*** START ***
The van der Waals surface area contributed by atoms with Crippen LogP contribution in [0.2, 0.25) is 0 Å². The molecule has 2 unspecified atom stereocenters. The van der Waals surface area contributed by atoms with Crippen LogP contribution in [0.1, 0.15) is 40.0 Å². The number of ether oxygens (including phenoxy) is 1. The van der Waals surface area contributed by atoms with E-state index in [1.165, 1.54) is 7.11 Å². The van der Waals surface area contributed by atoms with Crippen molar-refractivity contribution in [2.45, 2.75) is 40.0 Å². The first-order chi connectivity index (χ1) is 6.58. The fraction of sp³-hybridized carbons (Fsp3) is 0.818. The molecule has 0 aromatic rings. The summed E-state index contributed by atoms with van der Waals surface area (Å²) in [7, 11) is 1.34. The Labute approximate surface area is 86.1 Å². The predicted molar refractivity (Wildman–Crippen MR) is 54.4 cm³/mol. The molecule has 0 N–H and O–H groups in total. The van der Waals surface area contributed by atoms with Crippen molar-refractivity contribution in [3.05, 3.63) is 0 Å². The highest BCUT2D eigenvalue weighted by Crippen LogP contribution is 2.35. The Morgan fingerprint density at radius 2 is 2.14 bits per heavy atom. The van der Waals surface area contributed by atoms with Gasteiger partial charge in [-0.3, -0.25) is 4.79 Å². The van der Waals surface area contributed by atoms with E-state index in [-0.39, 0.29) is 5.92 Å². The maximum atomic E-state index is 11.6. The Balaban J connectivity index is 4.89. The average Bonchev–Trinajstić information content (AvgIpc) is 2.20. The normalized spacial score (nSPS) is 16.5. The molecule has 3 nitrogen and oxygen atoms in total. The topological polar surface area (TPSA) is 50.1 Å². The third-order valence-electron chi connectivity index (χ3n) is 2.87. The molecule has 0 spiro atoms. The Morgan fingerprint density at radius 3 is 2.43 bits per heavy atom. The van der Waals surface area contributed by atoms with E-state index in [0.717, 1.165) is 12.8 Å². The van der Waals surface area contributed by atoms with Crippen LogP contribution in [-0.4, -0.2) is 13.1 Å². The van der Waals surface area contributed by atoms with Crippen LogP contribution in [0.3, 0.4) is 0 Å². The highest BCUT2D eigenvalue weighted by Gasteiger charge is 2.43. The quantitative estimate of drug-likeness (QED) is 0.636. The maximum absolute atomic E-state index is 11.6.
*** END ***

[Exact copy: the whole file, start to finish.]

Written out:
The van der Waals surface area contributed by atoms with Crippen LogP contribution in [0.2, 0.25) is 0 Å². The molecule has 2 unspecified atom stereocenters. The van der Waals surface area contributed by atoms with Crippen LogP contribution in [0.1, 0.15) is 40.0 Å². The number of ether oxygens (including phenoxy) is 1. The van der Waals surface area contributed by atoms with E-state index in [1.165, 1.54) is 7.11 Å². The van der Waals surface area contributed by atoms with Crippen molar-refractivity contribution in [2.45, 2.75) is 40.0 Å². The first-order chi connectivity index (χ1) is 6.58. The fraction of sp³-hybridized carbons (Fsp3) is 0.818. The molecule has 0 aromatic rings. The summed E-state index contributed by atoms with van der Waals surface area (Å²) in [7, 11) is 1.34. The Labute approximate surface area is 86.1 Å². The predicted molar refractivity (Wildman–Crippen MR) is 54.4 cm³/mol. The molecule has 0 N–H and O–H groups in total. The van der Waals surface area contributed by atoms with Crippen molar-refractivity contribution in [3.05, 3.63) is 0 Å². The highest BCUT2D eigenvalue weighted by Crippen LogP contribution is 2.35. The Morgan fingerprint density at radius 2 is 2.14 bits per heavy atom. The van der Waals surface area contributed by atoms with Gasteiger partial charge in [-0.3, -0.25) is 4.79 Å². The van der Waals surface area contributed by atoms with E-state index in [-0.39, 0.29) is 5.92 Å². The maximum atomic E-state index is 11.6. The Balaban J connectivity index is 4.89. The average Bonchev–Trinajstić information content (AvgIpc) is 2.20. The normalized spacial score (nSPS) is 16.5. The molecule has 3 nitrogen and oxygen atoms in total. The topological polar surface area (TPSA) is 50.1 Å². The third-order valence-electron chi connectivity index (χ3n) is 2.87. The molecule has 0 spiro atoms. The Morgan fingerprint density at radius 3 is 2.43 bits per heavy atom. The van der Waals surface area contributed by atoms with E-state index in [0.717, 1.165) is 12.8 Å². The van der Waals surface area contributed by atoms with Crippen LogP contribution in [-0.4, -0.2) is 13.1 Å². The van der Waals surface area contributed by atoms with Crippen LogP contribution in [0.3, 0.4) is 0 Å². The highest BCUT2D eigenvalue weighted by Gasteiger charge is 2.43. The quantitative estimate of drug-likeness (QED) is 0.636. The maximum absolute atomic E-state index is 11.6.